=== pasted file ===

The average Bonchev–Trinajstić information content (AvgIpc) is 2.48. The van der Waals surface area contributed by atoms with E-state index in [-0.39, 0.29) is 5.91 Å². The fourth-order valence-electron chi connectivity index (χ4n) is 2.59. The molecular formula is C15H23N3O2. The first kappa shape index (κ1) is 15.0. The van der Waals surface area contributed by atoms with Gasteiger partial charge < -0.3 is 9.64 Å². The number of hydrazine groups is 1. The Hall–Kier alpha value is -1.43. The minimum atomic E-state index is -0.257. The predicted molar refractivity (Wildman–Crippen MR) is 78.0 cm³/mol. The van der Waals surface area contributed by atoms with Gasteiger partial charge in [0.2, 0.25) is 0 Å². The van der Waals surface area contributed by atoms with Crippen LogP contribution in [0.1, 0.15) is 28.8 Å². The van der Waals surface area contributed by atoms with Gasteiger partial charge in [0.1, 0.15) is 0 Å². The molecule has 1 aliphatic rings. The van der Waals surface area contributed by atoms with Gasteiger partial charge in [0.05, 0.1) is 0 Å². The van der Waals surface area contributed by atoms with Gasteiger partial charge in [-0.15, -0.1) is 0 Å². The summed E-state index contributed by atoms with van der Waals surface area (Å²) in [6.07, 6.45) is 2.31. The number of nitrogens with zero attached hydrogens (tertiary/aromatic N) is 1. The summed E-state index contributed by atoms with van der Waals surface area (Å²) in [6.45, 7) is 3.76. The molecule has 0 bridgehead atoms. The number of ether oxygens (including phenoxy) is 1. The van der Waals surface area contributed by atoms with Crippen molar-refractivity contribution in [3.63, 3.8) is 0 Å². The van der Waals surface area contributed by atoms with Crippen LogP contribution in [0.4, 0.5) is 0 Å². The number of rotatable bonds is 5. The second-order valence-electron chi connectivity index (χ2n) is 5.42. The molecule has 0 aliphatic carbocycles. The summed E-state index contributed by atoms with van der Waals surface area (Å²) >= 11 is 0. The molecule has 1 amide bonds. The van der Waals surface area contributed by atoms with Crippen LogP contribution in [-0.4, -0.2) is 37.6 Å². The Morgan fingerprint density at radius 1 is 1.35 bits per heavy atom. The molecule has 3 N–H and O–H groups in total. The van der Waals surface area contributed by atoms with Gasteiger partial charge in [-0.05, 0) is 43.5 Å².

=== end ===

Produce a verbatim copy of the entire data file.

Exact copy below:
The average Bonchev–Trinajstić information content (AvgIpc) is 2.48. The van der Waals surface area contributed by atoms with E-state index in [-0.39, 0.29) is 5.91 Å². The fourth-order valence-electron chi connectivity index (χ4n) is 2.59. The molecular formula is C15H23N3O2. The first kappa shape index (κ1) is 15.0. The van der Waals surface area contributed by atoms with Gasteiger partial charge < -0.3 is 9.64 Å². The number of hydrazine groups is 1. The Hall–Kier alpha value is -1.43. The minimum atomic E-state index is -0.257. The predicted molar refractivity (Wildman–Crippen MR) is 78.0 cm³/mol. The van der Waals surface area contributed by atoms with Gasteiger partial charge in [0.2, 0.25) is 0 Å². The van der Waals surface area contributed by atoms with Crippen LogP contribution in [0.1, 0.15) is 28.8 Å². The van der Waals surface area contributed by atoms with Gasteiger partial charge in [0.1, 0.15) is 0 Å². The molecule has 1 aliphatic rings. The van der Waals surface area contributed by atoms with Gasteiger partial charge in [0.05, 0.1) is 0 Å². The van der Waals surface area contributed by atoms with Gasteiger partial charge in [-0.15, -0.1) is 0 Å². The summed E-state index contributed by atoms with van der Waals surface area (Å²) in [6.07, 6.45) is 2.31. The number of nitrogens with zero attached hydrogens (tertiary/aromatic N) is 1. The summed E-state index contributed by atoms with van der Waals surface area (Å²) in [6.45, 7) is 3.76. The molecule has 0 bridgehead atoms. The number of ether oxygens (including phenoxy) is 1. The van der Waals surface area contributed by atoms with Crippen molar-refractivity contribution in [3.63, 3.8) is 0 Å². The van der Waals surface area contributed by atoms with Crippen LogP contribution in [0.4, 0.5) is 0 Å². The number of rotatable bonds is 5. The second-order valence-electron chi connectivity index (χ2n) is 5.42. The molecule has 0 aliphatic carbocycles. The summed E-state index contributed by atoms with van der Waals surface area (Å²) >= 11 is 0. The molecule has 1 amide bonds. The van der Waals surface area contributed by atoms with Crippen LogP contribution in [-0.4, -0.2) is 37.6 Å². The Morgan fingerprint density at radius 1 is 1.35 bits per heavy atom. The molecule has 3 N–H and O–H groups in total. The van der Waals surface area contributed by atoms with Gasteiger partial charge in [-0.05, 0) is 43.5 Å².